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|Song by Jay Z|
|from the album The Blueprint|
|Released||September 11, 2001|
|The Blueprint track listing|
This song was the first official LP diss track to publicize directly the hip hop Jay Z vs. Nas feud (although there exists several other rap records prior to this featuring disses from both Nas and Jay Z toward each other). It samples the song "Five to One" by The Doors and "Sound of da Police" by KRS-One. The first line in this song is taken from Jay Z's verse in "Celebration" off of the Streets Is Watching soundtrack. The song also samples David Bowie's "Fame".
References to other rappers
In the second verse, Jay Z alleges that Prodigy (member of Mobb Deep) took ballet classes as a child and mocks Prodigy's small stature. Jay-Z further dismisses Mobb Deep as competition in the hip hop industry by pointing out that his career had more commercial success than they ever would, and dissing Mobb Deep's famous song "Shook Ones Pt. II". Mobb Deep replied to Jay Z in a subsequent LP diss track, but their rivalry has more or less been overshadowed by the rivalry between Nas and Jay Z.
In the third verse (which has 32 bars, while the other verses have 16), Jay Z ridicules Nas's discography (at the time consisting of four albums) and claims Nas has a "one hot album every ten year average." Jay-Z referred to a widespread feeling from many hip hop critics and artists that Nas's subsequent albums after his legendary Illmatic debut were mediocre follow ups, and dissed Nas' famous song from that album "The World Is Yours". Jay Z sampled some of Nas' lines for the chorus of Jay Z's famous song "Dead Presidents II", and claimed in "Takeover" that he sampled it because Nas was using it wrong ("So yeah I sampled your voice, you was usin' it wrong/ You made it a hot line, I made it a hot song"). Jay Z also questions Nas's street credibility and claims Nas has lied or exaggerated about his past in songs, with the lines, "Nigga, you ain't live it you witnessed from your folks' pad/Scribbled in your notepad and created your life/I showed you your first tec, on tour with Large Professor (Me! That's who!)/Then I heard your album 'bout your tec on your dresser."(This is a reference to the Illmatic song "Represent"). Jay Z also ridicules Nas's style, flow, and career decisions, with lyrics like, "Nigga switch up your flow, your shit is garbage/What you trying to kick knowledge? (Get the fuck outta here)" and "Fell from top ten to not mentioned at all/To your bodyguard's Oochie Wally verse better than yours/Matter fact you had the worst flow in the whole fuckin' song..." which "Oochie Wally" is a song by The Bravehearts from the collaborative album QB's Finest, and samples the song in this song when Jay-Z mentions it.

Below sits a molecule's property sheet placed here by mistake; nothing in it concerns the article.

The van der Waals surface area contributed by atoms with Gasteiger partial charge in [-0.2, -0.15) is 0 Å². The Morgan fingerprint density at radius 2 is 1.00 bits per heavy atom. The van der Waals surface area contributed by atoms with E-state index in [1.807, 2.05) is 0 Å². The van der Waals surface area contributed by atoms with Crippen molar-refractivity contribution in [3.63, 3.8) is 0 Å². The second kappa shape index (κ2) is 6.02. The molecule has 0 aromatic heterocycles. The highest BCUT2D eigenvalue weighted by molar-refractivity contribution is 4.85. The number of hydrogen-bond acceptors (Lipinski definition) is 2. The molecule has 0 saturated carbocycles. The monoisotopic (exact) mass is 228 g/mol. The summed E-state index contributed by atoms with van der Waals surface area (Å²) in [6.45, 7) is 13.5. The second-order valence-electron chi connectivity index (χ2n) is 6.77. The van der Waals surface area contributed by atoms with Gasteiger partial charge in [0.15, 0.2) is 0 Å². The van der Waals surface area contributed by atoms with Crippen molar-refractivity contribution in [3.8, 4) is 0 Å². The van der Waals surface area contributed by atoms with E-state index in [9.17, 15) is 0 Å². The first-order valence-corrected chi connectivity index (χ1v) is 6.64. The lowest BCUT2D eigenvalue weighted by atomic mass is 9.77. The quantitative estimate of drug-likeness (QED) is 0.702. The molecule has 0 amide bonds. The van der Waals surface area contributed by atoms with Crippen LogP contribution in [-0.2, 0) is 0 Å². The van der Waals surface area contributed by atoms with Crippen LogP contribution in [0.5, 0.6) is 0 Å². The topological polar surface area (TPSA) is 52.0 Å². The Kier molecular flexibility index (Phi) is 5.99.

The song initiated one of the biggest and most hyped hip hop rivalries within the industry, and the song was generally well received by fans. At the time, the song's hard-hitting caliber was such that Jay-Z and many hip hop fans had felt that this song could have potentially ended Nas's career. On the contrary, however, the track merely served to reinvigorate Nas' career as he responded to "Takeover" with a diss track of his own, entitled "Ether".
Jay-Z responded to "Ether" with a freestyle entitled "Supa Ugly". Jay-Z and Nas would release other subsequent diss tracks and records referencing the feud, including "Blueprint 2" (from Jay Z's The Blueprint2: The Gift & The Curse) and "Last Real Nigga Alive" (from Nas's God's Son.)
"Takeover" was produced by Kanye West and samples The Doors' "Five to One" as well as "Sound of da Police" by KRS-One. 50 Cent swards Mobb Deep in his own diss song "Piggy Bank", by telling his rival Jadakiss "Jada don't fuck with me if you wanna eat, 'cause I'll do your lil' ass like Jay did Mobb Deep." Coincidentally, 50 signed Mobb Deep to his G-Unit Records imprint a mere few months later.
On Mos Def's 2004 album The New Danger, the track "The Rape Over" is essentially a revision of "Takeover", with a similar Kanye West backing track using the same Doors sample. Mos Def's rewritten lyrics criticize the hip-hop industry in general and attribute hip-hop's direction at the time to "old white men", "corporate forces", and substance abuse.
"Takeover" appeared at 51 on Pitchfork's The Top 500 Tracks of the 2000s. Ian Cohen writing a summary said:
There have been diss tracks that have been more personal, more vicious, hell, even more effective-- Nas got a bigger career boost out of his response, the simplistic and homophobic "Ether", which inexplicably (well, not really) was declared the winner by internet scorekeepers who would soon use its title as a slang for smiting one's enemies at all costs. But there's never been a better diss song: Kanye West's "Five to One" flip turned Jim Morrison's Dionysus into Hercules while Jay calmly doled out dismissals that were all the more perfect for their brevity and focus-- "a wise man told me don't argue with fools..."; "I sold what your whole album sold in my first week"; "you only get half a bar..." That entire third verse. As is the case with so many other spats in real life, Jay-Z and Nas would eventually bury the hatchet in the name of good business, but listen to "Takeover" if you're ever confused about who's wearing the pants: Regardless of Jigga's recent output, "Takeover" will always beam with the righteousness one can only have when they're clearly playing the upper hand.
- "Staff Lists: The Top 500 Tracks of the 2000s: 100-51". Pitchfork.com. April 19, 2009. Retrieved April 19, 2013.